Tractor Trailers and You – What Happens After a Tractor-Trailer Accident
Two recent Atlanta area auto crashes involving tractor-trailers raise questions regarding the safety, regulation and liability of drivers, operators and owners. On October 13th the driver of a tour bus was killed and dozens of passengers injured in Gilmer County when the bus collided with a tractor-trailer that had come to a stop in the Northbound lanes of Highway 515, about 75 miles north of Atlanta. According to Gilmer Public Safety Director Tony Pritchett, the intersection where the accident occurred has a “limited sight distance” and the tractor trailer was illegally blocking traffic after failing to clear the intersection during an attempt to make a left turn into the southbound lanes. On Friday, October 14th the driver and passenger of a compact car escaped with only minor injuries after a tractor-trailer carrying a load of potatoes on I-85 in Gwinnett County overturned, crushing the top of the vehicle. While claiming that his breaks had failed, the driver of the tractor trailer has since been charged with reckless driving.
Regulation of Drivers
In addition to specific licensing requirements for commercial drivers required by Georgia State Regulations, tractor-trailer drivers who are involved in interstate commerce must comply with a variety of federal regulations which are overseen by the U.S. Federal Motor Carrier Safety Administration (“FMCSA”), a division of the U.S. Department of Transportation. Among other things, the FMCSA provides limits for daily and weekly driving hours, guidelines for mandatory rest breaks and various driver testing and safety certification requirements.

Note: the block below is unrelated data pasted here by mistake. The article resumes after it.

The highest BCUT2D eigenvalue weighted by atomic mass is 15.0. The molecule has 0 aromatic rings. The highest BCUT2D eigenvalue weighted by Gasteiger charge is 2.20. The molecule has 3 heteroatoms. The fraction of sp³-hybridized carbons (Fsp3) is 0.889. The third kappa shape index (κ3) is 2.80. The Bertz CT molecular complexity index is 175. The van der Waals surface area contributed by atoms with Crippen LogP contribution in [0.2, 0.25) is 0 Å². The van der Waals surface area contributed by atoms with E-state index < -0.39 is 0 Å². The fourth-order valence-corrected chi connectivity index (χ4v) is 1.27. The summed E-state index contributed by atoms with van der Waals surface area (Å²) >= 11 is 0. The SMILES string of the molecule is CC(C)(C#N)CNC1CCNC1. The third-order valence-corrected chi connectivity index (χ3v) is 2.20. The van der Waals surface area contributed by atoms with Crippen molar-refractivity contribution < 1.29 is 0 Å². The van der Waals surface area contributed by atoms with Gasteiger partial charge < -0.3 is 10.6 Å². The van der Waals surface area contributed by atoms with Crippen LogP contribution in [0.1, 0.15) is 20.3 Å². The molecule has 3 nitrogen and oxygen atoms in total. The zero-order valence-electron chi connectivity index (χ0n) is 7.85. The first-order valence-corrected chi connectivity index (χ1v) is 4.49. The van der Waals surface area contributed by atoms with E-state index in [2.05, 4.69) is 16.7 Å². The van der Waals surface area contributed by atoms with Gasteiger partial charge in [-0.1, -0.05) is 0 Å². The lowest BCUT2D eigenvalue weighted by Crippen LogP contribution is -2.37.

Truck drivers who break traffic laws face penalties similar to regular auto drivers. Fines, points on your license or even potential jail time are all consequences of breaking traffic laws, including those specific to large trucks or commercial vehicles. In many instances, the penalties for tractor-trailer drivers are often harsher and laws can be more restrictive. For example, while laws on texting while driving and hands-free driving may vary from state to state for normal auto drivers, Federal law prohibits commercial truck or bus drivers from texting, regardless of in which state they are currently operating a vehicle or where they are licensed. The FMCSA also has various penalties, including monetary fines, for operators and individual drivers who fail to comply with regulations or safety requirements.
Liability of Carrier
In the case of an accident involving a tractor-trailer, liability for any damage or injuries could fall to a number of different parties. While the driver will certainly be held responsible for any traffic or other legal violations, the carrier itself, the employer of the driver, and oftentimes the insurance company, may also be accountable both criminally and civilly. This is often called “vicarious liability” and can be proven through a number of ways. Some ways we prove that the company is responsible for the driver is through the process called “discovery”. We take depositions of company executives, directors, and the driver himself. We also engage in “written discovery”.
Companies that do not implement rigorous driver background checks or that have a past history of accidents, violations of State or Federal safety regulations or that fail to properly maintain fleet vehicles may also face additional penalties called “punitive damages”.
If you have questions, call us. Our consultations are free and we don’t charge anything until we get to work. Even then, we only get paid at the end of the case once the case is resolved at trial or settlement.